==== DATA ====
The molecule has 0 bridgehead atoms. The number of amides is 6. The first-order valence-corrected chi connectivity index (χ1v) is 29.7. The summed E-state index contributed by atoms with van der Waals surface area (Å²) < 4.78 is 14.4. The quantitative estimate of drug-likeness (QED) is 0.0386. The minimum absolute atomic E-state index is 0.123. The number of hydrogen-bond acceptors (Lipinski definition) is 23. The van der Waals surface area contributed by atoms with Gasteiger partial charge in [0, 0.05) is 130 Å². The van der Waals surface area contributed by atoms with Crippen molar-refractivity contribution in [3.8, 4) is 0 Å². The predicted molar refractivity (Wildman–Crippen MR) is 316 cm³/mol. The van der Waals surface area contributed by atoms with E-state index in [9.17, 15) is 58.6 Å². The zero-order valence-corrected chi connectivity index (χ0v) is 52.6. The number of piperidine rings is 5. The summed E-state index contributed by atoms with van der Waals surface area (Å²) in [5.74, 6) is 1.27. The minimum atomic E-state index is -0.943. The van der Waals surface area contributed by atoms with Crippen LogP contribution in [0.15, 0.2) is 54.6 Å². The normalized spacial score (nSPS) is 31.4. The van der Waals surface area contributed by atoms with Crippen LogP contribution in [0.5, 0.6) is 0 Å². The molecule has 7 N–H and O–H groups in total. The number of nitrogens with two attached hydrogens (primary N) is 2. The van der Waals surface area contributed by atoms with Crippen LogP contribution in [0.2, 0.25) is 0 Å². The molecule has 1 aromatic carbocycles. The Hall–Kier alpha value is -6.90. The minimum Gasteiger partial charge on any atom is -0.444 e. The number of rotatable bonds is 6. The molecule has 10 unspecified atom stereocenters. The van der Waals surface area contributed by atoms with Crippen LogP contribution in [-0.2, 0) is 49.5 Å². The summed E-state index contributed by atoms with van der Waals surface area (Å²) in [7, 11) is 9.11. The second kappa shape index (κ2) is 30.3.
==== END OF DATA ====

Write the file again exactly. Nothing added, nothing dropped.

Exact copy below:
The molecule has 0 bridgehead atoms. The number of amides is 6. The first-order valence-corrected chi connectivity index (χ1v) is 29.7. The summed E-state index contributed by atoms with van der Waals surface area (Å²) < 4.78 is 14.4. The quantitative estimate of drug-likeness (QED) is 0.0386. The minimum absolute atomic E-state index is 0.123. The number of hydrogen-bond acceptors (Lipinski definition) is 23. The van der Waals surface area contributed by atoms with Gasteiger partial charge in [0, 0.05) is 130 Å². The van der Waals surface area contributed by atoms with Crippen molar-refractivity contribution in [3.8, 4) is 0 Å². The predicted molar refractivity (Wildman–Crippen MR) is 316 cm³/mol. The van der Waals surface area contributed by atoms with E-state index in [9.17, 15) is 58.6 Å². The zero-order valence-corrected chi connectivity index (χ0v) is 52.6. The number of piperidine rings is 5. The summed E-state index contributed by atoms with van der Waals surface area (Å²) in [5.74, 6) is 1.27. The minimum atomic E-state index is -0.943. The van der Waals surface area contributed by atoms with Crippen LogP contribution in [0.15, 0.2) is 54.6 Å². The normalized spacial score (nSPS) is 31.4. The van der Waals surface area contributed by atoms with Crippen LogP contribution in [0.5, 0.6) is 0 Å². The molecule has 7 N–H and O–H groups in total. The number of nitrogens with two attached hydrogens (primary N) is 2. The van der Waals surface area contributed by atoms with Crippen LogP contribution in [0.2, 0.25) is 0 Å². The molecule has 1 aromatic carbocycles. The Hall–Kier alpha value is -6.90. The minimum Gasteiger partial charge on any atom is -0.444 e. The number of rotatable bonds is 6. The molecule has 10 unspecified atom stereocenters. The van der Waals surface area contributed by atoms with Crippen LogP contribution in [-0.2, 0) is 49.5 Å². The summed E-state index contributed by atoms with van der Waals surface area (Å²) in [7, 11) is 9.11. The second kappa shape index (κ2) is 30.3.